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The impact of influenza immunization on HIV-1 plasma RNA levels.




 

Int Conf AIDS. 1996 Jul 7-12;11(2):17 (abstract no. We.B.111). Unique

Objective: To measure HIV-1 plasma RNA (pRNA) levels following influenza vaccination. Methods: HIV-infected patients being offered annual influenza vaccination (trivalent, types A and B subvirion antigens, Wyeth-Ayerst Laboratories) were enrolled in a study to evaluate the effect of vaccination on pRNA. pRNA levels were drawn at baseline and at subsequent routine visits for 12 weeks (grouped into 2, 4, 8 and 12 week intervals), processed and frozen within hours of collection, then batch-tested using a branched DNA assay with a sensitivity of 10,000 copies/mm3 Chiron Corporation). 52/68 enrollees (48 vaccinees and 4 controls) had evaluable specimens at baseline and at least one follow-up visit: 41 (79%) were male and 11 (21%) were female; the mean age was 41 (range 22-63) and the mean value of the most recently drawn CD4 count was 160 (range 0-670); risk factors included hetero IDU (46%), gay/bisexual men (29%), gay/bi IDU 4%), and heterosexual contact (21%). 39/53 had detectable pRNA at baseline, with a mean of 4.97 log (range 4.14-6.2 log) and mean copy number/mm3 of 198,923 (range 13,670 to 1,600,000). table: see text) Results: Among 33 subjects with 2-week follow-up data (see Figure), only 1 vaccinee had a pRNA increase of 0.48 log (3-fold) or more (considered a significant change with this assay). The mean change at 2 weeks for 24/33 with detectable pRNA at baseline was 0.014 log (1.014-fold) among 21 vaccinees and -0.15 log (-1.17-fold) among 3 controls (p=0.34 by Wilcoxon Rank Sum). When stratified by CD4 count/mm3 (0-100, 101-300, 301+), the mean change for each stratum was 0, -0.02 log 1.02-fold), respectively. A subset analysis of 12/52 patients with all 5 data points also showed no trend toward increase in pRNA (not shown). Although in 52 evaluable subjects baseline pRNA was inversely correlated with CD4 count, no relationship between baseline pRNA or CD4 count and subsequent change in pRNA was seen. The relationship between pRNA change and antibody response is currently being analyzed. Conclusion: Our data do not demonstrate an elevation of HIV-1 pRNA levels following influenza vaccination. Further studies are needed to better characterize the potential benefits and risks of routinely vaccinating this population with various immunogens.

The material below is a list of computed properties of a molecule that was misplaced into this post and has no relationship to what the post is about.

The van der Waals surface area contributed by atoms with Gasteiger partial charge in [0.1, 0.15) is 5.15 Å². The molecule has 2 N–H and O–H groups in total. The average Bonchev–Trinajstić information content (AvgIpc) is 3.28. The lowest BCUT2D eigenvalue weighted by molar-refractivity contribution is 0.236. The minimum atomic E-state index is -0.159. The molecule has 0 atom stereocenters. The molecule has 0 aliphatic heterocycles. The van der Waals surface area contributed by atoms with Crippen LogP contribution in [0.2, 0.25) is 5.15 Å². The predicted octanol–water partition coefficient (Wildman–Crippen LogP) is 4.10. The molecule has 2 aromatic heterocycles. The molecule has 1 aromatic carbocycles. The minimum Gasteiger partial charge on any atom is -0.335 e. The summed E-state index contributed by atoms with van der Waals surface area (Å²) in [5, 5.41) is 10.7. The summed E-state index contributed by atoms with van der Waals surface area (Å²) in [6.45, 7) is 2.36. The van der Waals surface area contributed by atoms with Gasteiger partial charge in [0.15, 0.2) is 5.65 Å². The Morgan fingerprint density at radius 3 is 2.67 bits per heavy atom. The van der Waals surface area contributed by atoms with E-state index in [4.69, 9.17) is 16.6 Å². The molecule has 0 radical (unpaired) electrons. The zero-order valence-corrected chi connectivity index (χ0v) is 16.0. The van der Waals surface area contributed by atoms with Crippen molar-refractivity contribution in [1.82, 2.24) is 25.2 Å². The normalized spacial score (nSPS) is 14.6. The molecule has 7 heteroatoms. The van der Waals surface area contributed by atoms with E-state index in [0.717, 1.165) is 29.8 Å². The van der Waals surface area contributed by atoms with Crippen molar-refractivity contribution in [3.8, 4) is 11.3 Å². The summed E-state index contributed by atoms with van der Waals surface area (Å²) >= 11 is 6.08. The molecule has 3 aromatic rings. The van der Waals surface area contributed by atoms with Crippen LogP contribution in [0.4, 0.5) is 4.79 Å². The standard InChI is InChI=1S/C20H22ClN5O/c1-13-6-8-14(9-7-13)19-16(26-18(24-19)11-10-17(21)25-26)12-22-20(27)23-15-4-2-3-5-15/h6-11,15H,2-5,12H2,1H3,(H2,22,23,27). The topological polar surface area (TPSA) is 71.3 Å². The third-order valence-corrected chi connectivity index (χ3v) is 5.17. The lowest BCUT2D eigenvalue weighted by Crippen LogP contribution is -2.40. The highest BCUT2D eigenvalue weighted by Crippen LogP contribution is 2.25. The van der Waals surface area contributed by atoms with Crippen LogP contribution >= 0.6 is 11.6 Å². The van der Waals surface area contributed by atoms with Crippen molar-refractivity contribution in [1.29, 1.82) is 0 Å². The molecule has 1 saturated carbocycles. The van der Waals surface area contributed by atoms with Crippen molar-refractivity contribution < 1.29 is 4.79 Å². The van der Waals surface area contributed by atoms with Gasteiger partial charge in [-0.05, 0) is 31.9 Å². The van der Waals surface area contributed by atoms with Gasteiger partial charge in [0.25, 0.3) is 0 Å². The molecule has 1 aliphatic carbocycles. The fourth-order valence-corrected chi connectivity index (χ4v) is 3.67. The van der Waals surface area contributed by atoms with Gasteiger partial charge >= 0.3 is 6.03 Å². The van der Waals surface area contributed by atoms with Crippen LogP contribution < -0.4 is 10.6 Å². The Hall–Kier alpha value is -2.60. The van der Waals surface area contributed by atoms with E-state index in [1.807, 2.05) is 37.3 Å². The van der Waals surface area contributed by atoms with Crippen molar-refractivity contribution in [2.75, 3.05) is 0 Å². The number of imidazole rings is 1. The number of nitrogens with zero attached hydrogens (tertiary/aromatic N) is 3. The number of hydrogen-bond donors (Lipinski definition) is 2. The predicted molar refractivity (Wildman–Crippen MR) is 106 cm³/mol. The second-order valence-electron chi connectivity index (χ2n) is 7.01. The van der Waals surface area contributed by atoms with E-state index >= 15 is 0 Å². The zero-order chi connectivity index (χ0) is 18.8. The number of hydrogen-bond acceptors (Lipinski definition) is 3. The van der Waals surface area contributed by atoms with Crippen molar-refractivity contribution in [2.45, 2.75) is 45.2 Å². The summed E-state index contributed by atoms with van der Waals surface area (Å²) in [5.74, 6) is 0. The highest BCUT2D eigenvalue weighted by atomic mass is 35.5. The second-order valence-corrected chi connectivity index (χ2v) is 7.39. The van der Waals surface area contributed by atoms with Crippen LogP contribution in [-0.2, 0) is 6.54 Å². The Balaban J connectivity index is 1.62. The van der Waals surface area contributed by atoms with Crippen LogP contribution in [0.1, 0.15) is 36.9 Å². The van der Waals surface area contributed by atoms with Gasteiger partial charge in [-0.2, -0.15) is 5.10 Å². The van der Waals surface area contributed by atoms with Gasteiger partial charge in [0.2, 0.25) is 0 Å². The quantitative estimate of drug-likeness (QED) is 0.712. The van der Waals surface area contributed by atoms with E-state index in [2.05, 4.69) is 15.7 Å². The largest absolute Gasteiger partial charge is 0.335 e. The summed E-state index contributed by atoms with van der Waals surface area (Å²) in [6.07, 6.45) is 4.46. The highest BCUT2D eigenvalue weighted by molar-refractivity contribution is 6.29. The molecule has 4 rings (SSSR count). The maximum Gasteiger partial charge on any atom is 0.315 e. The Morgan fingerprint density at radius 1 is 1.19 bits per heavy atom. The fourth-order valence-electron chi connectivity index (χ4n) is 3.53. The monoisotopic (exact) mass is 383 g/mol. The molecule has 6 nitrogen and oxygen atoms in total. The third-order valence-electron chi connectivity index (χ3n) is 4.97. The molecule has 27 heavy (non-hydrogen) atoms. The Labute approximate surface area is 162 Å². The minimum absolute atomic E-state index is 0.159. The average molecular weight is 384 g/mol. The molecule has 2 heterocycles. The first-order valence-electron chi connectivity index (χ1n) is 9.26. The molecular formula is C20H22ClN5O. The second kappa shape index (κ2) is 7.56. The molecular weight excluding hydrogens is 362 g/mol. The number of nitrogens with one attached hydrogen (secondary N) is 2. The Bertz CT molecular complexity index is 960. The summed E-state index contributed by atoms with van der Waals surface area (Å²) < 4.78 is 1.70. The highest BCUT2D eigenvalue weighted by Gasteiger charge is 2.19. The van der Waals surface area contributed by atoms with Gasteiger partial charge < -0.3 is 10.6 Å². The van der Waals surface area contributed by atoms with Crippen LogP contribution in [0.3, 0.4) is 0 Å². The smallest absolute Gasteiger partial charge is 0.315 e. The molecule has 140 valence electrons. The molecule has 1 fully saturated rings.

*CD4 Lymphocyte Count *HIV Infections/IMMUNOLOGY *Influenza Vaccine/IMMUNOLOGY *RNA, Viral/BLOOD *Vaccination



 




Information in this article was accurate in January 30, 1997. The state of the art may have changed since the publication date. This material is designed to support, not replace, the relationship that exists between you and your doctor. Always discuss treatment options with a doctor who specializes in treating HIV.